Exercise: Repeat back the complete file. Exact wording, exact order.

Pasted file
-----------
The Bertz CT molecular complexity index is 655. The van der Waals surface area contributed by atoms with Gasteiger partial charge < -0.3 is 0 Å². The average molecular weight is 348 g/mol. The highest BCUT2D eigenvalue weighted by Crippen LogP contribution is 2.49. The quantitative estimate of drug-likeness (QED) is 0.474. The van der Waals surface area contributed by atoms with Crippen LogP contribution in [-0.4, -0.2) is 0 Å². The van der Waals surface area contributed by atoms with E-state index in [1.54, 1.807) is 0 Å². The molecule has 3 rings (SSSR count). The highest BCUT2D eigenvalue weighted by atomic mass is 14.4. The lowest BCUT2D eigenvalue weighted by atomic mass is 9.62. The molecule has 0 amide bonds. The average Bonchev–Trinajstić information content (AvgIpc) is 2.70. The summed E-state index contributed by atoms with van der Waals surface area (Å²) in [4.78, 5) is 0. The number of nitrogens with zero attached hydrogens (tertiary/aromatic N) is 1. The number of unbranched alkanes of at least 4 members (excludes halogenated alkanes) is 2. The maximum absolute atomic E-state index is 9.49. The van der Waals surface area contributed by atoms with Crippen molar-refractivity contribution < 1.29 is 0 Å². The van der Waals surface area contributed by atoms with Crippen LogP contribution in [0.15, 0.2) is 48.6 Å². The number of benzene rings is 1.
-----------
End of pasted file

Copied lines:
The Bertz CT molecular complexity index is 655. The van der Waals surface area contributed by atoms with Gasteiger partial charge < -0.3 is 0 Å². The average molecular weight is 348 g/mol. The highest BCUT2D eigenvalue weighted by Crippen LogP contribution is 2.49. The quantitative estimate of drug-likeness (QED) is 0.474. The van der Waals surface area contributed by atoms with Crippen LogP contribution in [-0.4, -0.2) is 0 Å². The van der Waals surface area contributed by atoms with E-state index in [1.54, 1.807) is 0 Å². The molecule has 3 rings (SSSR count). The highest BCUT2D eigenvalue weighted by atomic mass is 14.4. The lowest BCUT2D eigenvalue weighted by atomic mass is 9.62. The molecule has 0 amide bonds. The average Bonchev–Trinajstić information content (AvgIpc) is 2.70. The summed E-state index contributed by atoms with van der Waals surface area (Å²) in [4.78, 5) is 0. The number of nitrogens with zero attached hydrogens (tertiary/aromatic N) is 1. The number of unbranched alkanes of at least 4 members (excludes halogenated alkanes) is 2. The maximum absolute atomic E-state index is 9.49. The van der Waals surface area contributed by atoms with Crippen molar-refractivity contribution < 1.29 is 0 Å². The van der Waals surface area contributed by atoms with Crippen LogP contribution in [0.15, 0.2) is 48.6 Å². The number of benzene rings is 1.